Erich Wolfsfeld (Krojanke 1884 - London 1956)
Study of a Moroccan Baby Sold
Oil on paper. A sketch of the head of a baby in pencil on the verso. Inscribed Geshenck an / Fol. Irna Schönfeld zu / ihrem Gebürtstag am / 15.12.1943 / 15 Lauderdale Mansions / London W8 / Studie eines marokkanischen Babies / von Professor Erich Wolfsfeld, / Lehrer an der Berliner Kunst- / Akademie bis 1936 on the verso.Further inscribed Sketch of a Morocco Child on the back of his mother / Given to me by E. Wolfsfeld on my / birthday 1943, Lauderdale Mansion, W.8 London. in blue ink on the backing board, and Professor Erich Wolfsfeld, / of the Academy of Fine Arts, / Berlin. / Germany / up to 1936. ion the backing board. Also inscribed At the back of this / sketch is a rough drawing / of baby Jill Pomerance / (Parents Ben and Fay Pomerance / of Sheffield) on a label pasted onto the backing board. 392 x 281 mm. (15 3/8 x 11 1/8 in.)ENQUIRE
This vigorous oil sketch of a baby, depicted resting on its mother’s back, can be related to a similar figure in a large painting of North African women and children which was on the art market in London in 1990. The same child also appears in an oil sketch of Arab figures that appeared on the art market in England in 2009. The pencil sketch of the head of a baby on the verso of the sheet is, according to a label pasted onto the backing board, a portrait of Jill Pomerance, the daughter of the painter Fay Pomerance. Mrs. Pomerance befriended Wolfsfeld soon after his arrival in England, and the artist lived at her house in Sheffield both before and after his period of internment on the Isle of Man. Pomerance also organized the first exhibition in England of Wolfsfeld’s work, held at the Graves Art Gallery in Sheffield in 1939. In a brief written account of her friendship with Wolfsfeld, Fay Pomerance recalled that ‘I think his favourite commissions were those of children, for he delighted in them and in painting them. He first painted our daughter Jill when she was a very small infant – three head studies with a fourth thrown off while he was cleaning his brushes, prompting an enquiry of me following the Graves exhibition as to how my triplets were doing!’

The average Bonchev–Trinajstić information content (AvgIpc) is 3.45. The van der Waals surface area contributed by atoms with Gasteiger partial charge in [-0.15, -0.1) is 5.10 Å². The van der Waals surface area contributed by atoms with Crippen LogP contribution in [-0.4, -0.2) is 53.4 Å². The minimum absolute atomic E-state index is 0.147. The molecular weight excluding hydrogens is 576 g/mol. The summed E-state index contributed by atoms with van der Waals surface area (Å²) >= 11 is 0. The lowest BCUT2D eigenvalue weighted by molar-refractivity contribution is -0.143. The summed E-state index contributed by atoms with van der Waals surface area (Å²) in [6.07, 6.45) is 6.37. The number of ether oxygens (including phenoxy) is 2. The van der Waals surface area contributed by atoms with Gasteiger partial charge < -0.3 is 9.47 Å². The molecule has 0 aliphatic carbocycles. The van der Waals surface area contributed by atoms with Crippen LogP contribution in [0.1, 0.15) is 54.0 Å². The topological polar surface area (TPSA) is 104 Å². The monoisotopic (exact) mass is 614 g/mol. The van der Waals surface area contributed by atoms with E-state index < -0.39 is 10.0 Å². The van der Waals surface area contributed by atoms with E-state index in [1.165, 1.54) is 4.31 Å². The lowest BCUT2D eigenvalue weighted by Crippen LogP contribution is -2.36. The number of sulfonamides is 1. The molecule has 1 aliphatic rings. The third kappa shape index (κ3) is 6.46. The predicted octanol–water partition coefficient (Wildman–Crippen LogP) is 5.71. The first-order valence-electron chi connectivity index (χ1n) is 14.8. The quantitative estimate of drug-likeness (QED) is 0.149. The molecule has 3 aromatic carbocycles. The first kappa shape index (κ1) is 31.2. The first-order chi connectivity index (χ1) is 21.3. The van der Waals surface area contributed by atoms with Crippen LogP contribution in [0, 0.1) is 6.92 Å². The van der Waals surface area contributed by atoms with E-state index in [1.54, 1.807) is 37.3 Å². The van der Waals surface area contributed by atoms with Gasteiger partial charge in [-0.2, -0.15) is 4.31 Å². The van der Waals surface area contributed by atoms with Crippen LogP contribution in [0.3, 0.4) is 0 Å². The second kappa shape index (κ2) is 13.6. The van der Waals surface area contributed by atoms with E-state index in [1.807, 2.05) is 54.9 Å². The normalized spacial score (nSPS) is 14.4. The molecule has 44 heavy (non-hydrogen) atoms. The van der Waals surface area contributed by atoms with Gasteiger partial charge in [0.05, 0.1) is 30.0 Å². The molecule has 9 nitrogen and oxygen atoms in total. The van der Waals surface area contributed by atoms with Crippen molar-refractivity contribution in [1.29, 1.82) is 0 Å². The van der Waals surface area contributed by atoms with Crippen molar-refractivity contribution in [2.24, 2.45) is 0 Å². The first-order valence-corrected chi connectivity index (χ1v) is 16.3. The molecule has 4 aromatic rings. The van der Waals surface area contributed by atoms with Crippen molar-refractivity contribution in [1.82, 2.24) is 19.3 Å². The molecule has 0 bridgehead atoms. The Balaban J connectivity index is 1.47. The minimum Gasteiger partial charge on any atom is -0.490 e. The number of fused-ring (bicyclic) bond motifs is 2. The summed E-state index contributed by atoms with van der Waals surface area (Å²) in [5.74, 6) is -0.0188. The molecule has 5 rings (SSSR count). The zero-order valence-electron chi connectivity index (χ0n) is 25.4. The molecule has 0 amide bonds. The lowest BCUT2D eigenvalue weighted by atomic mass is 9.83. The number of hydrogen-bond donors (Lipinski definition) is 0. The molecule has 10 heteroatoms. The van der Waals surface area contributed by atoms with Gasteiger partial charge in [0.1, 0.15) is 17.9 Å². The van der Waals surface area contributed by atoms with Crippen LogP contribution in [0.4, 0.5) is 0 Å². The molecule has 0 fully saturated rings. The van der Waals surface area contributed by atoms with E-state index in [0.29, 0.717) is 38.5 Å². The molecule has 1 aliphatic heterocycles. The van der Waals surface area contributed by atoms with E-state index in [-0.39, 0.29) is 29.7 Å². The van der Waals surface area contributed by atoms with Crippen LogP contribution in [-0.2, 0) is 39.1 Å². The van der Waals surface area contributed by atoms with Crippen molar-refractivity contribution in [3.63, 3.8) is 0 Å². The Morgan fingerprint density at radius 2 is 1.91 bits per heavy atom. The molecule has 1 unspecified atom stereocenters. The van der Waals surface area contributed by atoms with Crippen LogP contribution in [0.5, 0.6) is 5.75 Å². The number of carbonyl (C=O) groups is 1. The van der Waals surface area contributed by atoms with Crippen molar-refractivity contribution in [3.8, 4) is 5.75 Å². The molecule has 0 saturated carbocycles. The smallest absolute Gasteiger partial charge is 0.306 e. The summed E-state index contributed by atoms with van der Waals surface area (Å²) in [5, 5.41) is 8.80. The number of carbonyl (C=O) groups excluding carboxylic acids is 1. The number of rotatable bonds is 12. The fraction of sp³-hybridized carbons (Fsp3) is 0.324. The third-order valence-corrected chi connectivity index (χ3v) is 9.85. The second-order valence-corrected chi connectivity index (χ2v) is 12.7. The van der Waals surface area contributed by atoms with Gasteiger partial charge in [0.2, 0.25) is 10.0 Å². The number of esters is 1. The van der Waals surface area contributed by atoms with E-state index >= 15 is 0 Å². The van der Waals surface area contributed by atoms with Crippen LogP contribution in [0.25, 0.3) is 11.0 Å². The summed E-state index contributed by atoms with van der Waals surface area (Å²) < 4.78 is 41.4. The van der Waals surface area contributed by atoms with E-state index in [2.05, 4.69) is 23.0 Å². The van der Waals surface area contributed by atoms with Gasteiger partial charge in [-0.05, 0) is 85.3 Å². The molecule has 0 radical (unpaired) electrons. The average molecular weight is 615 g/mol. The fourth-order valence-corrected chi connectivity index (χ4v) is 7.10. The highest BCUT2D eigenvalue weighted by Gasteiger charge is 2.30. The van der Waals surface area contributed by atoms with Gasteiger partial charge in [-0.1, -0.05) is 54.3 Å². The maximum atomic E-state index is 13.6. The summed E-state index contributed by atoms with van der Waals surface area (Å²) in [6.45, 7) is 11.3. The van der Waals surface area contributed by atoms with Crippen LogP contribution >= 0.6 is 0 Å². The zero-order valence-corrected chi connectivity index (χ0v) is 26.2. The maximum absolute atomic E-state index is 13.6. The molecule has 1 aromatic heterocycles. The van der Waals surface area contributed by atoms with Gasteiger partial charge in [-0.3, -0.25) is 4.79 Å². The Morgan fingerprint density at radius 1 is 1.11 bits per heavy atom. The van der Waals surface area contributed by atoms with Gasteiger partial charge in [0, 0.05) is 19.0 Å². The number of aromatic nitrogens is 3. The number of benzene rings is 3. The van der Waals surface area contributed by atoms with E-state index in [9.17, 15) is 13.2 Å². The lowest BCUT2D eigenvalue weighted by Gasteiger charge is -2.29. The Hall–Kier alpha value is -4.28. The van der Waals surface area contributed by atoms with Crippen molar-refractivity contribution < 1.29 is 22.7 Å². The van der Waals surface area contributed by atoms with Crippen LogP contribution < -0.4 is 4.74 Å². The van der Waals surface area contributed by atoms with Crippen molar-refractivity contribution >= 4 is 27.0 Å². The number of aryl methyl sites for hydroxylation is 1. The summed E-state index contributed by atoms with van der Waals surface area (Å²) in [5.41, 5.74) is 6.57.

Given by the artist in December 1943 to Erna Schönfeld, LondonThence by descent to a private collection, Walton-on-Thames, until 2008.